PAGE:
Today, I embark on legal education I have previously given. But it needs repeating for emphasis, and this time I will reproduce a chunk of the law for your use.
This is critical education because we all may, at some point, have to deal with those who enforce the law, the police.
I am dealing with key rules of arrest and bail following complaints of wrongdoing by police in arresting and detaining Koku Anyidoho without a warrant and refusing him bail the afternoon of his arrest and the next day. If it is true, then it was wrong to arrest him without telling him why he was being arrested. It is a constitutional requirement in article 14 to observe the Miranda rule in effecting a lawful arrest.
First, the police are under a legal obligation to “immediately inform him of the reasons for his arrest, restriction or detention” and doing so “in a language that he understands”. The second duty is to let the suspect know that whatever he may say from that moment could be used against him/her in court.
You are not to incriminate yourself as you are not required to prove your innocence because the burden is on your accuser to prove beyond doubt the crime he alleges you have committed or are about to commit. It is important therefore, thirdly, that you are told of your “right to a lawyer of [your] choice” from the point of arrest, restriction or detention.
You must learn to submit to lawful arrest because you commit a further offence if you obstruct the police officer while he is executing this duty. Guess what? If he fails to observe your Miranda rights, you should resist the arrest because it is unlawful. Our courts have held as far back as 1972 (in the case of Asante v. The Republic) that a civilian was within his right when he retaliated an assault on an officer who didn’t give a reason for inviting the businessman to come along with him to the police station.
I do not know why the police decided to pursue a man at a public event and fully armed as if he is a known criminal and a flight risk. The basic rule they are to observe is that “[i]n making an arrest a police officer or any other person making the arrest, shall actually touch or confine the body of the person to be arrested, unless there is a submission to the custody verbally or by conduct.”
They will apply reasonable minimum force to achieve this where the circumstances demand it. And when they succeed, the law dictates that “[a] person arrested shall not be subjected to more restraint than is necessary to prevent the escape of the person arrested.”
But do they require a warrant to arrest you? No! In fact, the duty/right to effect an arrest and even do so without a warrant is extended to civilians, except that you are required to immediately hand the suspect over to a police officer or to the nearest police station.
Provision is made from section 10 of the Criminal Procedure Act so that you, like the police, can arrest without a warrant when any of the following offence has or is being committed in your presence:
(a) an offence involving the use of force or violence;
(b) an offence by which bodily harm is caused to another person;
(c) an offence in the nature of stealing or fraud;
(d) an offence involving injury to public property; or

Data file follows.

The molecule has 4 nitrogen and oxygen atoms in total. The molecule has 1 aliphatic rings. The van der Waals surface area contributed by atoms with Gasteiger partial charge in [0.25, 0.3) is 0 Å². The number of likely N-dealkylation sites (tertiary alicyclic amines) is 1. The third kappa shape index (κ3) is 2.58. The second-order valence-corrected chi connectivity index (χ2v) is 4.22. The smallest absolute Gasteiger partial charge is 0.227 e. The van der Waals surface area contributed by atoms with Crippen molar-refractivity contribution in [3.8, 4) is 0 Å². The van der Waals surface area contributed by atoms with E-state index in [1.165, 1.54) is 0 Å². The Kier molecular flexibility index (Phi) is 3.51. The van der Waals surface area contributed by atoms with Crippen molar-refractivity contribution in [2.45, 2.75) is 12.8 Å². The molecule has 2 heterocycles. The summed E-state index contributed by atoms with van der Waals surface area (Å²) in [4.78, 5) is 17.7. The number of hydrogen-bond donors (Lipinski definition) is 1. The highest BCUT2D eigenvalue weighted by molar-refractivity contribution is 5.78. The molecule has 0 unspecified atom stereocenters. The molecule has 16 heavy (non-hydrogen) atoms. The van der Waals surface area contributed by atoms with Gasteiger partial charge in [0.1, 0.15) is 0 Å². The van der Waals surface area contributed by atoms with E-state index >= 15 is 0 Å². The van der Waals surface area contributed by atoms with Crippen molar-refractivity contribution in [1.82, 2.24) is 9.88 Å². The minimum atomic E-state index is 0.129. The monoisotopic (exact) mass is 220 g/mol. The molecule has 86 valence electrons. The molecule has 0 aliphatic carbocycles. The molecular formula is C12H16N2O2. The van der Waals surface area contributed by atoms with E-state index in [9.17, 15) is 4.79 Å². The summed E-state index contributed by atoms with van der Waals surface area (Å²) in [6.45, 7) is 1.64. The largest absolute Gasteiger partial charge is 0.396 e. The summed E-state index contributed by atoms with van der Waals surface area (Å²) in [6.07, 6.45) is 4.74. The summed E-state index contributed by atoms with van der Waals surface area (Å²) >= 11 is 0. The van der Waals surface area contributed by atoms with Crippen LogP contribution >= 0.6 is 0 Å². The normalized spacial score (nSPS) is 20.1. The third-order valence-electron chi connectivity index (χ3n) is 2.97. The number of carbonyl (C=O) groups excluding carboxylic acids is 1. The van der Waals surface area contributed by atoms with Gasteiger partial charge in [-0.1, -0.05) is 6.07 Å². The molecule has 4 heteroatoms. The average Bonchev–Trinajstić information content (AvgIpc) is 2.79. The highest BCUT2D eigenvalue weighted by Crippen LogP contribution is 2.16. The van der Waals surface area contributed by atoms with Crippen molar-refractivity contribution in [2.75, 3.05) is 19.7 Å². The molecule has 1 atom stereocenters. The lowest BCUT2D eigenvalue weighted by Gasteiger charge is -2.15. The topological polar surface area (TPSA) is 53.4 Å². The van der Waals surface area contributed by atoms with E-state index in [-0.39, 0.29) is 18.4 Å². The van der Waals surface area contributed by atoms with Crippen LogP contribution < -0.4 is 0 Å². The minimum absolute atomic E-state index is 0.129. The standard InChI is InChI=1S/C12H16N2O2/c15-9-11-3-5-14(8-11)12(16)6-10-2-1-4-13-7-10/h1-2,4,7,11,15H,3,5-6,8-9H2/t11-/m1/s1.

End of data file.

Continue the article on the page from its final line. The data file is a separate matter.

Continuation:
(e) an offence involving injury to property owned by, or in the lawful care or custody of, that private person.
The police will, additionally, exercise this duty on a person who:
“(a) commits an offence in the presence of the police officer
(b) obstructs a police officer in the execution of that police officer’s duty;
(c) has escaped or attempts to escape from lawful custody;
(d) possesses an implement adapted or intended for use to unlawfully enter a building, and does not give a reasonable excuse for the possession of the implement;
(e) possesses a thing which may reasonably be suspected to be stolen property.”
Then “[a] police officer may arrest without warrant a person whom the police officer suspects on reasonable grounds
(a) of having committed an offence;
(b) of being about to commit an offence, in order to prevent the commission of the offence;
(c) of being about to commit an offence, where the police officer finds that person in any highway, yard, building or other place during the night;
(d) of being a person for whom a warrant of arrest has been issued by a Court;
(e) of being a deserter from the Armed Forces; or
(f) of having been concerned in an act committed outside the Republic which, if committed in the Republic, would have been punishable as an offence, and for which that person, is under an enactment, liable to be arrested and detained in the Republic.”
In a similar vein, a police officer of the approved rank (not below ASP) or authorization is allowed to search without a warrant with the chief aim of preventing a crime or interference with and a possibility of concealing evidence of crime. Otherwise, they must obtain a warrant from court for specific purpose and in such case don’t allow them to exceed the authority granted in the warrant.
In part (II) I show that even though presently there is no criminal offence labeled as non baillable, bail is not automatic. It is a discretionary relief. If police refuse to grant bail, they must arraign an accused before court within 48 hours of arrest, restriction or detention. The accused has the opportunity ask the court for bail but the court reserves the discretion to refuse or grant bail.
Credit: Samson Lardy